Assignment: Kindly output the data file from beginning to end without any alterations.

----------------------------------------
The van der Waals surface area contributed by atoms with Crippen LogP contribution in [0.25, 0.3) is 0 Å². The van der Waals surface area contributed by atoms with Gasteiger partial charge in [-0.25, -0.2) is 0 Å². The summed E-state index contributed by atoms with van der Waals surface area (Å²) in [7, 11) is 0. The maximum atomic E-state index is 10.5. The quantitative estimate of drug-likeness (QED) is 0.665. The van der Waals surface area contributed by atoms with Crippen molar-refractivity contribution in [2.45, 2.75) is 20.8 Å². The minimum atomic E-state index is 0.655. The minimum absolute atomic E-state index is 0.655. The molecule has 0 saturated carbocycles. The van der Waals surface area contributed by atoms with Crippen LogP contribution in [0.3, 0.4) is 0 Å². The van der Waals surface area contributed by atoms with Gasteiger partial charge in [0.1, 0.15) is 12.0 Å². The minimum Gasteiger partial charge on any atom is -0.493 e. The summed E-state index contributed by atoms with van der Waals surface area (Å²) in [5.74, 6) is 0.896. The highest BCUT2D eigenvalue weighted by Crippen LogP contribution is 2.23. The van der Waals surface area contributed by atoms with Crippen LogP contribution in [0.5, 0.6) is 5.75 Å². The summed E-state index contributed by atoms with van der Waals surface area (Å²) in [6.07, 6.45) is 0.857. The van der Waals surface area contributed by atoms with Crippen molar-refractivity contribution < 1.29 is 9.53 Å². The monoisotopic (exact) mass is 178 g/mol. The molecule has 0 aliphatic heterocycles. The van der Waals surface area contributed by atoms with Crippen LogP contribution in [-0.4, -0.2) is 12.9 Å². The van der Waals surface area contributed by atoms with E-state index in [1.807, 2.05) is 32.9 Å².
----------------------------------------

The van der Waals surface area contributed by atoms with Crippen LogP contribution in [0.25, 0.3) is 0 Å². The van der Waals surface area contributed by atoms with Gasteiger partial charge in [-0.25, -0.2) is 0 Å². The summed E-state index contributed by atoms with van der Waals surface area (Å²) in [7, 11) is 0. The maximum atomic E-state index is 10.5. The quantitative estimate of drug-likeness (QED) is 0.665. The van der Waals surface area contributed by atoms with Crippen molar-refractivity contribution in [2.45, 2.75) is 20.8 Å². The minimum atomic E-state index is 0.655. The minimum absolute atomic E-state index is 0.655. The molecule has 0 saturated carbocycles. The van der Waals surface area contributed by atoms with Crippen LogP contribution in [0.3, 0.4) is 0 Å². The van der Waals surface area contributed by atoms with Gasteiger partial charge in [0.1, 0.15) is 12.0 Å². The minimum Gasteiger partial charge on any atom is -0.493 e. The summed E-state index contributed by atoms with van der Waals surface area (Å²) in [5.74, 6) is 0.896. The highest BCUT2D eigenvalue weighted by Crippen LogP contribution is 2.23. The van der Waals surface area contributed by atoms with Crippen LogP contribution in [0.5, 0.6) is 5.75 Å². The summed E-state index contributed by atoms with van der Waals surface area (Å²) in [6.07, 6.45) is 0.857. The van der Waals surface area contributed by atoms with Crippen molar-refractivity contribution < 1.29 is 9.53 Å². The monoisotopic (exact) mass is 178 g/mol. The molecule has 0 aliphatic heterocycles. The van der Waals surface area contributed by atoms with Crippen LogP contribution in [-0.4, -0.2) is 12.9 Å². The van der Waals surface area contributed by atoms with E-state index in [1.807, 2.05) is 32.9 Å².